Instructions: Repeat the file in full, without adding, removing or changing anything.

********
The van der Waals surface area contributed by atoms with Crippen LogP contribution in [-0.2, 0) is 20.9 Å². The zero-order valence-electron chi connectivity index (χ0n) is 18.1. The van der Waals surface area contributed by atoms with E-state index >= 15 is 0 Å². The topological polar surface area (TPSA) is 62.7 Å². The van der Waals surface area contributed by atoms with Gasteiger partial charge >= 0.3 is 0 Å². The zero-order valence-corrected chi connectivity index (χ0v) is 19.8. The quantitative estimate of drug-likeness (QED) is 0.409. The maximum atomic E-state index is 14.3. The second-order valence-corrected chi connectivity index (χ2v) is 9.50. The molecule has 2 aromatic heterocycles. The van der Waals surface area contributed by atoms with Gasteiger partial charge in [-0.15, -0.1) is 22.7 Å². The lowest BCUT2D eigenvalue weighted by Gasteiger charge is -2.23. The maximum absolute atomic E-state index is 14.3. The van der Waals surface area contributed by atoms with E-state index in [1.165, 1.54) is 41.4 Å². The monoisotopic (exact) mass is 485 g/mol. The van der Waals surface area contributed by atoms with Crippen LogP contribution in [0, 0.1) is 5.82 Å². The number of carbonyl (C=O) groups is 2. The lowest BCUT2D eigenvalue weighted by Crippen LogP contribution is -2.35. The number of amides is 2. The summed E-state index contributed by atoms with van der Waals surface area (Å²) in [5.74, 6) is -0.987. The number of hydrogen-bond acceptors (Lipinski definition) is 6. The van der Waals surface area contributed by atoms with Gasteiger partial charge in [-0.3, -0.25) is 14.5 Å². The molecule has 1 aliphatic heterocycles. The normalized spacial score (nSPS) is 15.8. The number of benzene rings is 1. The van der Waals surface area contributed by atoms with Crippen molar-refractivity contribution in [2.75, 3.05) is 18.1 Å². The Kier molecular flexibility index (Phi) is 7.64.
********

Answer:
The van der Waals surface area contributed by atoms with Crippen LogP contribution in [-0.2, 0) is 20.9 Å². The zero-order valence-electron chi connectivity index (χ0n) is 18.1. The van der Waals surface area contributed by atoms with E-state index >= 15 is 0 Å². The topological polar surface area (TPSA) is 62.7 Å². The van der Waals surface area contributed by atoms with Gasteiger partial charge >= 0.3 is 0 Å². The zero-order valence-corrected chi connectivity index (χ0v) is 19.8. The quantitative estimate of drug-likeness (QED) is 0.409. The maximum atomic E-state index is 14.3. The second-order valence-corrected chi connectivity index (χ2v) is 9.50. The molecule has 2 aromatic heterocycles. The van der Waals surface area contributed by atoms with Gasteiger partial charge in [-0.15, -0.1) is 22.7 Å². The lowest BCUT2D eigenvalue weighted by Gasteiger charge is -2.23. The maximum absolute atomic E-state index is 14.3. The van der Waals surface area contributed by atoms with E-state index in [1.165, 1.54) is 41.4 Å². The monoisotopic (exact) mass is 485 g/mol. The van der Waals surface area contributed by atoms with Crippen LogP contribution in [0, 0.1) is 5.82 Å². The number of carbonyl (C=O) groups is 2. The lowest BCUT2D eigenvalue weighted by Crippen LogP contribution is -2.35. The number of amides is 2. The summed E-state index contributed by atoms with van der Waals surface area (Å²) in [5.74, 6) is -0.987. The number of hydrogen-bond acceptors (Lipinski definition) is 6. The van der Waals surface area contributed by atoms with Gasteiger partial charge in [-0.3, -0.25) is 14.5 Å². The molecule has 1 aliphatic heterocycles. The normalized spacial score (nSPS) is 15.8. The number of benzene rings is 1. The van der Waals surface area contributed by atoms with Crippen molar-refractivity contribution in [2.75, 3.05) is 18.1 Å². The Kier molecular flexibility index (Phi) is 7.64.